Complex Human Brain and a 1948 Dodge

Complex Human Brain and a 1948 Dodge
1948 Dodge

When I was a kid, I had a classmate who could take his 1948 car apart so that every part was lying on the garage floor. He could then put them all back together and have the car working in one afternoon. I bought that 1948 Dodge from him, thinking I could do the same thing. However, he understood the design of the engine, and I didn’t. No car can compare to the complex human brain.

As scientists learn about how the brain operates and the magnitude of its component parts, the complex human brain becomes even more amazing. Different parts of the body allow signals to travel at different speeds. Signals travel through your skin at a modest rate of one mile (1.6 km) per hour. Your spinal cord has alpha motor neurons that allow signals to travel at 268 miles (431 km) per hour. That means signals from the extremities of your body can get to the brain almost instantaneously.

The design of this system is hard to fathom. There are roughly 100,000 miles ( km) of nerve fibers in your brain. The minimum number of neural connections (or synapses) in the human brain is 100-trillion. That is about 1,000 times the number of stars in our galaxy. The number of neurons in the human brain is 100-billion. Those statistics only begin to describe the complex human brain.

At our 50-year class reunion, I asked my friend if he could still tear down his car and put it back together in one afternoon. He said that he couldn’t. What’s more, he said that with the complex design of modern cars that enables them to do much more than the 1948 Dodge, he didn’t want to. As I started my 2018 car and looked at all the buttons and sensors on the dash, I understood what he was saying. That old Dodge got me from point A to point B, but it offered none of the creature comforts of today’s cars.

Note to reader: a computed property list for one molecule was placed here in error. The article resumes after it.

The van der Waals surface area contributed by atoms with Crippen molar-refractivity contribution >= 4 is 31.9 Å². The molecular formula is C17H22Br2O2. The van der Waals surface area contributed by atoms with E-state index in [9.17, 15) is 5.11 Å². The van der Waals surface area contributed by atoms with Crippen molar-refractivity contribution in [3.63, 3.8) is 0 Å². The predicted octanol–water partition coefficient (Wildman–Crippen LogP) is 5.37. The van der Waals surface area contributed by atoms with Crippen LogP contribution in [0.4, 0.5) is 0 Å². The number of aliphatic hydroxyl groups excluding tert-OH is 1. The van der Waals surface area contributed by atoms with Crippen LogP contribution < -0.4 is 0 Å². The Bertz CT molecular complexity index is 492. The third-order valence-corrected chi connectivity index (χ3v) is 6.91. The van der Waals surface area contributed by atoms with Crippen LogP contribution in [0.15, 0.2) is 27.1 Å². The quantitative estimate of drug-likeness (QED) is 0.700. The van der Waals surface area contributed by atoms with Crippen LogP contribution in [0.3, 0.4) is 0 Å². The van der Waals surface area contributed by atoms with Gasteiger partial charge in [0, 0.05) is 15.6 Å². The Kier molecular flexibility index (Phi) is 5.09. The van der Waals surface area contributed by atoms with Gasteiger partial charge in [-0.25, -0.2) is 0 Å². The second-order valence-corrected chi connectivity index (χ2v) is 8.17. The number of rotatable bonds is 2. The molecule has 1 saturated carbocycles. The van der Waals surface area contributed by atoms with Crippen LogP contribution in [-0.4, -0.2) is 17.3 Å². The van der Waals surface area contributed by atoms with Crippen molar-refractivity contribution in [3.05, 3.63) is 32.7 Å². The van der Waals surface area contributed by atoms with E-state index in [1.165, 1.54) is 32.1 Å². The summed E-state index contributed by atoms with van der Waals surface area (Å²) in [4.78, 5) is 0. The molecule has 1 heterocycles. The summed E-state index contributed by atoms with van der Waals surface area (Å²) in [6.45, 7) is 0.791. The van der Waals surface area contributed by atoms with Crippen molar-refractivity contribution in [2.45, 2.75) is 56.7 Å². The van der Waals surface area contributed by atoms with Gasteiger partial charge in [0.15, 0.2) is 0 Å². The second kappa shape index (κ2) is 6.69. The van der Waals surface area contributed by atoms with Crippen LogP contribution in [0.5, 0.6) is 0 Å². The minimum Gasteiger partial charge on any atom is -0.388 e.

People talk about “artificial intelligence” taking over for human brains. But the brain does far more than just run through a simple path of mathematical logic. Your brain is a complex creation of an ultimate Engineer who built it to do an amazing number of things that we call “living.”

— John N. Clayton © 2020

Sophia the Robot Speaks at DePauw University

Sophia the Robot
Sophia the robot carries the title of the world’s “first artificial intelligence-fueled android.” She became a citizen of Saudi Arabia in October, has a face that can show expression, metal hands, and a clear skull that shows the working wires of the artificially intelligent brain. An AP news report said that “in past interviews, Sophia has expressed a desire to be immortal, a mother, and smarter than humans.”

Dr. David Hanson is the creator of this interesting computer, and he owns a company called Hanson Robotics. This robot functions through a Wi-Fi connection and has a large memory for storage of information and a large vocabulary. At DePauw University Dr. Hanson was showing what robots can do. He predicts that robots can be designed to look and function in very human-like ways making them a part of the lives of humans in the future.

The definition of “human” is the real issue here. If you define humans in terms of what they can do, then in the future robots might be considered human. The fact that this robot has been made a citizen of Saudi Arabia shows that the government there has a mechanical definition of what a citizen is, and Sophia can do everything their test requires. What is interesting is that this robot did not happen by chance. It is the product of an intelligence, David Hanson, who worked as a designer with the Walt Disney Imagineering team.

The biblical definition of a human is a living being created in the image of God. That image allows spontaneous expression of guilt, sympathy, self-sacrificing love, and the capacity for creativity in art and music. In this case, being human allows the creation of an interesting computer that copies much of what humans possess. However, neither Sophia the robot nor any other android will ever possess those things that make humans special.
(Watch an interview with Sophia in Saudi Arabia.)
–John N. Clayton © 2017